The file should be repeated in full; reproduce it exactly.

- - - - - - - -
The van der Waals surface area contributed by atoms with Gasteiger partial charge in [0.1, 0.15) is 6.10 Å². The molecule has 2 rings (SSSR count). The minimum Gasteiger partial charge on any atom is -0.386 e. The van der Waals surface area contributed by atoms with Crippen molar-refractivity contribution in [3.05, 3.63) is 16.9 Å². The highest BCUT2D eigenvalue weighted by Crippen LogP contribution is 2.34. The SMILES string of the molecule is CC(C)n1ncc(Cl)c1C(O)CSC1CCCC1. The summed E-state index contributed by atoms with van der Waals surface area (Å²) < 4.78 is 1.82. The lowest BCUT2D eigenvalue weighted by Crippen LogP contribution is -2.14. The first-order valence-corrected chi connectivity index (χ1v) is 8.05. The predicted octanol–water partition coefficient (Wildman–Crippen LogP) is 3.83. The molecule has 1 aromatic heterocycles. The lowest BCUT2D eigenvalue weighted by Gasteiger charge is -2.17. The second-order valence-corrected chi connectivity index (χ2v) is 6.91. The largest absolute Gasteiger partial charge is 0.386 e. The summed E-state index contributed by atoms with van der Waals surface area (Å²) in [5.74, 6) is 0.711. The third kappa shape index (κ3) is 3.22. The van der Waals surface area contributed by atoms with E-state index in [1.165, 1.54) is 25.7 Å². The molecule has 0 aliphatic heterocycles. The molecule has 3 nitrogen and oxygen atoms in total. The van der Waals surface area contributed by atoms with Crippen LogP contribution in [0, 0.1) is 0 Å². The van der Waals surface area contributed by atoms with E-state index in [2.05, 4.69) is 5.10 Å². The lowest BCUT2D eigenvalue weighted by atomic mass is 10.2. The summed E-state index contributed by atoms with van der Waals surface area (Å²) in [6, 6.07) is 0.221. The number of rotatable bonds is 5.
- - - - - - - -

The van der Waals surface area contributed by atoms with Gasteiger partial charge in [0.1, 0.15) is 6.10 Å². The molecule has 2 rings (SSSR count). The minimum Gasteiger partial charge on any atom is -0.386 e. The van der Waals surface area contributed by atoms with Crippen molar-refractivity contribution in [3.05, 3.63) is 16.9 Å². The highest BCUT2D eigenvalue weighted by Crippen LogP contribution is 2.34. The SMILES string of the molecule is CC(C)n1ncc(Cl)c1C(O)CSC1CCCC1. The summed E-state index contributed by atoms with van der Waals surface area (Å²) < 4.78 is 1.82. The lowest BCUT2D eigenvalue weighted by Crippen LogP contribution is -2.14. The first-order valence-corrected chi connectivity index (χ1v) is 8.05. The predicted octanol–water partition coefficient (Wildman–Crippen LogP) is 3.83. The molecule has 1 aromatic heterocycles. The lowest BCUT2D eigenvalue weighted by Gasteiger charge is -2.17. The second-order valence-corrected chi connectivity index (χ2v) is 6.91. The largest absolute Gasteiger partial charge is 0.386 e. The summed E-state index contributed by atoms with van der Waals surface area (Å²) in [5.74, 6) is 0.711. The third kappa shape index (κ3) is 3.22. The van der Waals surface area contributed by atoms with E-state index in [1.165, 1.54) is 25.7 Å². The molecule has 0 aliphatic heterocycles. The molecule has 3 nitrogen and oxygen atoms in total. The van der Waals surface area contributed by atoms with Crippen LogP contribution in [0, 0.1) is 0 Å². The van der Waals surface area contributed by atoms with E-state index in [2.05, 4.69) is 5.10 Å². The lowest BCUT2D eigenvalue weighted by atomic mass is 10.2. The summed E-state index contributed by atoms with van der Waals surface area (Å²) in [6, 6.07) is 0.221. The number of rotatable bonds is 5.